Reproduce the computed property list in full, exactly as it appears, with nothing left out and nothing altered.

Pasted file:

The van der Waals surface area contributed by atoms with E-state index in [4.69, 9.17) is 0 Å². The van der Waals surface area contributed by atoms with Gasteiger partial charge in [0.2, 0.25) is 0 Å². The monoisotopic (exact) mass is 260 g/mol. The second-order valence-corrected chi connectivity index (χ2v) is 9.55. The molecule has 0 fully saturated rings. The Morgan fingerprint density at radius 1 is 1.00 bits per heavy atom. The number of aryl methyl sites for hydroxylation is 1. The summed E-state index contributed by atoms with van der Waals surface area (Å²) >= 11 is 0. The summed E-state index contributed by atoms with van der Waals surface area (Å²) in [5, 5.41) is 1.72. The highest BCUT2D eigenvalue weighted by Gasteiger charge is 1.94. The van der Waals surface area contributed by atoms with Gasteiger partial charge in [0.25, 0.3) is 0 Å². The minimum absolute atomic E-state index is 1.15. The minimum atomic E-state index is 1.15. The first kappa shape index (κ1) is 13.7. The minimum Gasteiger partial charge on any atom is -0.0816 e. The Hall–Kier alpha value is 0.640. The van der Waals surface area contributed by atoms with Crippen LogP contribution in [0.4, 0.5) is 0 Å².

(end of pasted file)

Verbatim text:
The van der Waals surface area contributed by atoms with E-state index in [4.69, 9.17) is 0 Å². The van der Waals surface area contributed by atoms with Gasteiger partial charge in [0.2, 0.25) is 0 Å². The monoisotopic (exact) mass is 260 g/mol. The second-order valence-corrected chi connectivity index (χ2v) is 9.55. The molecule has 0 fully saturated rings. The Morgan fingerprint density at radius 1 is 1.00 bits per heavy atom. The number of aryl methyl sites for hydroxylation is 1. The summed E-state index contributed by atoms with van der Waals surface area (Å²) >= 11 is 0. The summed E-state index contributed by atoms with van der Waals surface area (Å²) in [5, 5.41) is 1.72. The highest BCUT2D eigenvalue weighted by Gasteiger charge is 1.94. The van der Waals surface area contributed by atoms with Gasteiger partial charge in [0.25, 0.3) is 0 Å². The minimum absolute atomic E-state index is 1.15. The minimum atomic E-state index is 1.15. The first kappa shape index (κ1) is 13.7. The minimum Gasteiger partial charge on any atom is -0.0816 e. The Hall–Kier alpha value is 0.640. The van der Waals surface area contributed by atoms with Crippen LogP contribution in [0.4, 0.5) is 0 Å².